Emergency preparedness is a prerequisite for rapid and effective response during a crisis. Preparedness activities are designed to reduce vulnerability and strengthen resilience, mitigating potential human, material and economic losses. The Nepal earthquake, the Ebola Virus Disease (EVD) outbreak in the Mano River region and Zika outbreaks across the Americas and the Pacific have all demonstrated that public health emergencies require both immediate humanitarian action and longer term development planning. Social and behavior change communication (SBCC) bridges humanitarian and development efforts by creating sustainable yet responsive systems. These systems facilitate the adoption of protective behaviors leading to immediate and long-term positive health outcomes.
Within the broad category of emergency preparedness activities, the primary focus of the Health Communication Capacity Collaborative (HC3) is to strengthen health and communication systems through SBCC. HC3 currently works on various phases of emergency response in Cote d’Ivoire, Dominican Republic, El Salvador, Guatemala, Guinea-Bissau, Guinea Conakry, Honduras, Liberia, Nepal and Sierra Leone. Through SBCC, HC3 is improving the capacity of national authorities and civil society to develop and implement measures for successful communication, coordination and crisis management for public health emergencies.
On September 29, HC3 hosted the Strengthening Emergency Response through Social and Behavior Change Communication webinar to facilitate conversation around the ways leading humanitarian and development partners are using SBCC for emergencies. Moderator Amrita Gill-Bailey, Johns Hopkins Center for Communication Programs (CCP) Team Lead for Emergency Preparedness, opened the webinar with an overview of HC3’s activities, tools and resources related to emergency preparedness. Through its country programs, HC3 works to ensure that communication is integrated into the overall national emergency response mechanism and that SBCC activities are coordinated effectively at the national and community level. For example, in Guinea-Bissau, HC3 is supporting the National Institute of Public Health (INASA) on development of a health communication policy and strategy that looks at ways to adjust existing infrastructure to accommodate emergencies. HC3’s work in Cote d’Ivoire builds the capacity of media partners in risk and crisis communication to ensure the delivery of accurate health messages. HC3’s new SBCC for Emergency Preparedness Implementation Kit, a comprehensive resource complete with worksheets and exercises, provides a set of key considerations for SBCC activities in emergency situations.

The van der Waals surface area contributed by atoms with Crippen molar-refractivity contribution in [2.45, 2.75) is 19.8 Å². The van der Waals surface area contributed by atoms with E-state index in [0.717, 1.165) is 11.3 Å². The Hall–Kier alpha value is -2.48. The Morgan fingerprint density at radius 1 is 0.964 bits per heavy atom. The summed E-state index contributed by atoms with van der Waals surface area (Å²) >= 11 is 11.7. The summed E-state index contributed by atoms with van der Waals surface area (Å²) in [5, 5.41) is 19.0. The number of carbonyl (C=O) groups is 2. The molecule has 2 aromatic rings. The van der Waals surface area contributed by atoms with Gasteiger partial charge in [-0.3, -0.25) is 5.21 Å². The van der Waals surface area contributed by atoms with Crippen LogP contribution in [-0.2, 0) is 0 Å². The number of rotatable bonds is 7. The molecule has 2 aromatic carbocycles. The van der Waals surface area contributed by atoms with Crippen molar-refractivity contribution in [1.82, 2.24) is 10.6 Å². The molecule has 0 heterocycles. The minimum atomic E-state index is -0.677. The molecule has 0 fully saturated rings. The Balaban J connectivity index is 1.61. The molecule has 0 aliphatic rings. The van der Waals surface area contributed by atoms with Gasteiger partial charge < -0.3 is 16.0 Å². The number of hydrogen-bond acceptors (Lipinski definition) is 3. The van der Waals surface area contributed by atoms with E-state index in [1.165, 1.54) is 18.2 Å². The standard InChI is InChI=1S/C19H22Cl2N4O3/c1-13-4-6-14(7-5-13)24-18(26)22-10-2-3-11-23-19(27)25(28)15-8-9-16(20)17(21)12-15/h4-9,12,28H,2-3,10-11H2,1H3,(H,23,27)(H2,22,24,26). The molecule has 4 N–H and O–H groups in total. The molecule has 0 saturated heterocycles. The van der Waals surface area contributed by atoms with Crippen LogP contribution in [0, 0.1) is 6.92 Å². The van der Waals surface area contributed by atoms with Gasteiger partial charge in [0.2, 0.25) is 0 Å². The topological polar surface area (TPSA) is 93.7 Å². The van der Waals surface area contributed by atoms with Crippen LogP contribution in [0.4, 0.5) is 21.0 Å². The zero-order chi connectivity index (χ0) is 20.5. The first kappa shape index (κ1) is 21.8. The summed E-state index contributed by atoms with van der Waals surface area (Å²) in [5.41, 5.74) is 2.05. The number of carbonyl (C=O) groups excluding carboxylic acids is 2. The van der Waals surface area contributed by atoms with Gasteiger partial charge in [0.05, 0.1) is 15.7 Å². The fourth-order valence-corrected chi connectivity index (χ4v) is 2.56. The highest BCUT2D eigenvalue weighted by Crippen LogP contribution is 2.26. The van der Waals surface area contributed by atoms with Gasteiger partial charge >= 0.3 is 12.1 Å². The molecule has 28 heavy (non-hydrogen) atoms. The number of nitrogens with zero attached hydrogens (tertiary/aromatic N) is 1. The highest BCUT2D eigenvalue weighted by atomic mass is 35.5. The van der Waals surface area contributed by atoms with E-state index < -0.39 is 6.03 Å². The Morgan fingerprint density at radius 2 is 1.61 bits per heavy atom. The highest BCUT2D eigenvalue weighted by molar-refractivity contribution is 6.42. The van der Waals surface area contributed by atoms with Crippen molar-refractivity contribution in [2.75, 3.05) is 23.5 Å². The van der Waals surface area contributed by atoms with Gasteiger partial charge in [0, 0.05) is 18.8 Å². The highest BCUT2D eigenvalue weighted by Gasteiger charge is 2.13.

Following Ms. Gill-Bailey, Mohamed Jalloh, epidemiologist at the Centers for Disease Control and Prevention (CDC) in the Division of Global Health Prevention, shared insights gathered from the multiple EVD Knowledge, Attitude, and Practices (KAP) surveys in Sierra Leone. The first case of EVD in Sierra Leone was detected in May 2014 and at the time, little was known about the disease in the local context. Lessons learned from cholera outbreaks were important in helping to design initial response interventions, but KAP data was needed to answer fundamental questions about the course of the outbreak. Without these data, interventions could not successfully address the behavioral drivers of the epidemic. The KAP research was used to inform the National Communication Strategy and National Messaging Guide, identify supply-side gaps and develop community-led activities. From the initial KAP study to the fourth one conducted 11 months later, misconceptions regarding EVD declined, behavioral intentions to seek medical care improved and attitudes toward safe burials improved – strongly suggesting that changes in behavior contributed to ending the EVD epidemic in Sierra Leone.